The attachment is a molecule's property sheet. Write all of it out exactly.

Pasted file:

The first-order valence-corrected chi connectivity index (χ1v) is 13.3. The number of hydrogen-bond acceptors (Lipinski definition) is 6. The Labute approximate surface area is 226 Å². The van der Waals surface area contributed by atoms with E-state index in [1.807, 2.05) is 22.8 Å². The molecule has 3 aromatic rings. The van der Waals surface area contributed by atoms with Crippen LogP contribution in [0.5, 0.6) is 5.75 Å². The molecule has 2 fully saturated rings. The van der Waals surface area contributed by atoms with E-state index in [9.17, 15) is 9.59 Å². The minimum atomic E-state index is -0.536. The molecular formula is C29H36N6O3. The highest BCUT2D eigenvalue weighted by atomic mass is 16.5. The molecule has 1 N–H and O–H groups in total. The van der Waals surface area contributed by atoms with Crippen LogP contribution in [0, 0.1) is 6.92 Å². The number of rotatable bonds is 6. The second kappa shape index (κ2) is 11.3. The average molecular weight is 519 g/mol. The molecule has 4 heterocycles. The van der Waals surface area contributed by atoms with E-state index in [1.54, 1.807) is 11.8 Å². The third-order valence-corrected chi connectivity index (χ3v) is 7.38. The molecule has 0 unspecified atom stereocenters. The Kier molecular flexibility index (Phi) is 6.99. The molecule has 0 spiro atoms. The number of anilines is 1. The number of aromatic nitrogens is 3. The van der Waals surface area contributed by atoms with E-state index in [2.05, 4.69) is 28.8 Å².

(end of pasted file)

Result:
The first-order valence-corrected chi connectivity index (χ1v) is 13.3. The number of hydrogen-bond acceptors (Lipinski definition) is 6. The Labute approximate surface area is 226 Å². The van der Waals surface area contributed by atoms with E-state index in [1.807, 2.05) is 22.8 Å². The molecule has 3 aromatic rings. The van der Waals surface area contributed by atoms with Crippen LogP contribution in [0.5, 0.6) is 5.75 Å². The molecule has 2 fully saturated rings. The van der Waals surface area contributed by atoms with E-state index in [9.17, 15) is 9.59 Å². The minimum atomic E-state index is -0.536. The molecular formula is C29H36N6O3. The highest BCUT2D eigenvalue weighted by atomic mass is 16.5. The molecule has 1 N–H and O–H groups in total. The van der Waals surface area contributed by atoms with Crippen LogP contribution in [0, 0.1) is 6.92 Å². The number of rotatable bonds is 6. The second kappa shape index (κ2) is 11.3. The average molecular weight is 519 g/mol. The molecule has 4 heterocycles. The van der Waals surface area contributed by atoms with E-state index in [1.54, 1.807) is 11.8 Å². The third-order valence-corrected chi connectivity index (χ3v) is 7.38. The molecule has 0 unspecified atom stereocenters. The Kier molecular flexibility index (Phi) is 6.99. The molecule has 0 spiro atoms. The number of anilines is 1. The number of aromatic nitrogens is 3. The van der Waals surface area contributed by atoms with E-state index in [2.05, 4.69) is 28.8 Å².